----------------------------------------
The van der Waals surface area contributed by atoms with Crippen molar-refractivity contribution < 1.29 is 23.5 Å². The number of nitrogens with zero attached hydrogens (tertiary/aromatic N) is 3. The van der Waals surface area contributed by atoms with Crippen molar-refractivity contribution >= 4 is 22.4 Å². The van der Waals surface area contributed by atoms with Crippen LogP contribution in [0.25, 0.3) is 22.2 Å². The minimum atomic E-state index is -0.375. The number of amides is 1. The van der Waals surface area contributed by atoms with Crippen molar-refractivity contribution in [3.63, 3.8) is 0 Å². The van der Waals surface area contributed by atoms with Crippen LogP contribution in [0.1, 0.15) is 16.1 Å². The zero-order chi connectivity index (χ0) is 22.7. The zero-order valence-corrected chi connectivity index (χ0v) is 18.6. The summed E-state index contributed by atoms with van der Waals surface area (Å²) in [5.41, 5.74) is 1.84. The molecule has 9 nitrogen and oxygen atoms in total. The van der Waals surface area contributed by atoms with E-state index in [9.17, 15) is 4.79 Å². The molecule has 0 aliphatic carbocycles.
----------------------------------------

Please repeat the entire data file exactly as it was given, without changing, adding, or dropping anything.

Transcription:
The van der Waals surface area contributed by atoms with Crippen molar-refractivity contribution < 1.29 is 23.5 Å². The number of nitrogens with zero attached hydrogens (tertiary/aromatic N) is 3. The van der Waals surface area contributed by atoms with Crippen molar-refractivity contribution >= 4 is 22.4 Å². The van der Waals surface area contributed by atoms with Crippen LogP contribution in [0.25, 0.3) is 22.2 Å². The minimum atomic E-state index is -0.375. The number of amides is 1. The van der Waals surface area contributed by atoms with Crippen molar-refractivity contribution in [3.63, 3.8) is 0 Å². The van der Waals surface area contributed by atoms with Crippen LogP contribution in [0.1, 0.15) is 16.1 Å². The zero-order chi connectivity index (χ0) is 22.7. The zero-order valence-corrected chi connectivity index (χ0v) is 18.6. The summed E-state index contributed by atoms with van der Waals surface area (Å²) in [5.41, 5.74) is 1.84. The molecule has 9 nitrogen and oxygen atoms in total. The van der Waals surface area contributed by atoms with E-state index in [9.17, 15) is 4.79 Å². The molecule has 0 aliphatic carbocycles.